Take this stitch, this little green stitch,
take the second stitch, turn it sideways,
remember how wind blows prairie grasses
this way and that. Eases the mind,
reminds the observer about the sky
Earth lives in. Everything on the planet
more circle than line, moves zig zag.
Picture the hawk riding thermals,
think of the wave seeming forward
but pulling back. Somehow the beat of
the heart feels round as though it could be
comfortable held in the palm. Blood veins
and arteries so seldom really straight.
Think of head and eyes, junction of joint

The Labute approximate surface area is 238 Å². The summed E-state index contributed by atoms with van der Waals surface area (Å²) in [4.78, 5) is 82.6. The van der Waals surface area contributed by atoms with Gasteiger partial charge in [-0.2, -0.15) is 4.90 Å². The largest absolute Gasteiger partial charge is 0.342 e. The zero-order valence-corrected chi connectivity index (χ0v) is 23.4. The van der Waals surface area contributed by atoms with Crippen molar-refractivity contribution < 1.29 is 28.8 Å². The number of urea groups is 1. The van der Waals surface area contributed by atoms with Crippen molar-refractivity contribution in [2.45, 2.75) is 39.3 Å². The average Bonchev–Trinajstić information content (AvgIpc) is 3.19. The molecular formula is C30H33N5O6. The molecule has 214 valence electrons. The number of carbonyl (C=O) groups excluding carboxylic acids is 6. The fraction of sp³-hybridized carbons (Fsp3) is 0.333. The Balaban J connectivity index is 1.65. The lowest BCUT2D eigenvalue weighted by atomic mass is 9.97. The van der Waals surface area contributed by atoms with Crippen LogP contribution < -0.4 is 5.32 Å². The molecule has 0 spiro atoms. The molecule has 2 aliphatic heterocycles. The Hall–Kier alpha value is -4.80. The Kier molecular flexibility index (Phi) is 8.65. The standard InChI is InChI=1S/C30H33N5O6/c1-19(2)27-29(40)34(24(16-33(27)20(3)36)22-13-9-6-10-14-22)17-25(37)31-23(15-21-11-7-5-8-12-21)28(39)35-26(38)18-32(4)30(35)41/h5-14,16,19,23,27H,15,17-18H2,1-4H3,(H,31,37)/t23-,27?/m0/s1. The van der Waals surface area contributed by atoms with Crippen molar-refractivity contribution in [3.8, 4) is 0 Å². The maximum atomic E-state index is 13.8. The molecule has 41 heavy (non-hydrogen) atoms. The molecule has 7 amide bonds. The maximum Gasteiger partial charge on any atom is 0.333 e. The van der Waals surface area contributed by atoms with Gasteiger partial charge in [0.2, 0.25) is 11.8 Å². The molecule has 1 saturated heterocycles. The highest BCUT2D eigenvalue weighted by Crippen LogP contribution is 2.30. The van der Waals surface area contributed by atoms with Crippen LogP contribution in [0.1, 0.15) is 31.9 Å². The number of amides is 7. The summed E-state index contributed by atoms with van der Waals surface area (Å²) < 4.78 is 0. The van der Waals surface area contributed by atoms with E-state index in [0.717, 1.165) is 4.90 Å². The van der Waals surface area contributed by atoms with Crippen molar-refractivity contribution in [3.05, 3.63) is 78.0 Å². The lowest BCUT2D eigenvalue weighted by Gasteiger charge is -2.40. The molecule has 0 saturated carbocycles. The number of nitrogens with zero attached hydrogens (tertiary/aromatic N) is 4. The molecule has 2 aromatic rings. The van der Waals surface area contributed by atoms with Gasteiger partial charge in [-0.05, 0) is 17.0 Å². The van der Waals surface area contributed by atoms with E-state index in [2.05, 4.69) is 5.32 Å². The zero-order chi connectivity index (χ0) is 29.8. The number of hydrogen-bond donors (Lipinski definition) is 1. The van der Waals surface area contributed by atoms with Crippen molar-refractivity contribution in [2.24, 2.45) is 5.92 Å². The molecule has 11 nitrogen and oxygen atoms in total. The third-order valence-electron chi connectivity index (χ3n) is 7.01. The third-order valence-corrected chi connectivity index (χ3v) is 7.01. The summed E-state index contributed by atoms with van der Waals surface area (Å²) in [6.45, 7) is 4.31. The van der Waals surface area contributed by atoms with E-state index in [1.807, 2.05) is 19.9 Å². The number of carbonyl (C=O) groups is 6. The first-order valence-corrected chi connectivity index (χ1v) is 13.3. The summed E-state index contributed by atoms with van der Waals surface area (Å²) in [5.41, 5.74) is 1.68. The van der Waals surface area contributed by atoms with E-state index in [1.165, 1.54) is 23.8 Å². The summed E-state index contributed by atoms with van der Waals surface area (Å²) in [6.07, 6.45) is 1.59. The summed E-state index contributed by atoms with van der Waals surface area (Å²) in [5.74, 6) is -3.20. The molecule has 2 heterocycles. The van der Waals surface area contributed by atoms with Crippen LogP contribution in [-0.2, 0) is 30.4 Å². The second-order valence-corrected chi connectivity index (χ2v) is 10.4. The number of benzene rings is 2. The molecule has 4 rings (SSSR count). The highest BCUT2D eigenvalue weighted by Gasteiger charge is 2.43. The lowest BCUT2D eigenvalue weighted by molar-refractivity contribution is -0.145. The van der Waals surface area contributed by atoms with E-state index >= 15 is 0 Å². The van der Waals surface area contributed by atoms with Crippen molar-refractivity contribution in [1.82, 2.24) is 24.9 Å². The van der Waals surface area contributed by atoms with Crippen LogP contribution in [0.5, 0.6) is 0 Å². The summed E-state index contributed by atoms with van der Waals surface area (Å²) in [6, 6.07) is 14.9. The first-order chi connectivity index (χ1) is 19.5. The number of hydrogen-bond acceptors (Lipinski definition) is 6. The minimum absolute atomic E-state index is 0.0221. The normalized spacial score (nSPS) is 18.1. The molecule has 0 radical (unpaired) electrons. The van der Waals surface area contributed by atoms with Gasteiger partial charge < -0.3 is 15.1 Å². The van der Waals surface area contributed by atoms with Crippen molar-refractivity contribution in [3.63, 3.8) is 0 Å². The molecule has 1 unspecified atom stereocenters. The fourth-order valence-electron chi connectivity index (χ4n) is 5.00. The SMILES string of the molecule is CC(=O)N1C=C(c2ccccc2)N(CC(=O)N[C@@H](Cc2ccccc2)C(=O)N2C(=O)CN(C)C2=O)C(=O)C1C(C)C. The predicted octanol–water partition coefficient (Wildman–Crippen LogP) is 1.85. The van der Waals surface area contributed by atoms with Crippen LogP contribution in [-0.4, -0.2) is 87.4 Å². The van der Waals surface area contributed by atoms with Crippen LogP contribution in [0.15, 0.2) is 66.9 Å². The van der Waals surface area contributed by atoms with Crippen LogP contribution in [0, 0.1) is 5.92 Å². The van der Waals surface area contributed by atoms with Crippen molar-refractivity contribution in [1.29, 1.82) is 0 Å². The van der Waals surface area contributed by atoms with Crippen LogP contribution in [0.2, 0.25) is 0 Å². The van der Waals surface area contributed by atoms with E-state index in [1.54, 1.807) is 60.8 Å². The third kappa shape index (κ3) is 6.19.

with joint, knobs of bone and how tendons
wrap. A rope may be stretched straight but
it’s braided, strand curled over strand,
a snake can move only by twisting,
thought grows by exploding in all directions.
By Grace Marie Grafton
Grace Marie Grafton is the author of six collections of poetry, which can be reviewed on Amazon’s site. She lives in the San Francisco Bay Area, with a redwood tree outside her kitchen door and a native live oak next to her deck. Nearby are red squirrels, raccoons, salamanders, and (never seen) mountain lions. Other of her nature poems can be found in Canary (online), Peacock Journal (online), Third Wednesday, Poecology and The Common Ground Review. Her book, Whimsy, Reticence and Laud: unruly sonnets, is rooted in her love of nature. She has taught for decades with CA Poets in the Schools, frequently taking her grade school students outdoors for their poetry lessons.
Photo of salsify among prairie grasses by Weldon Schloneger.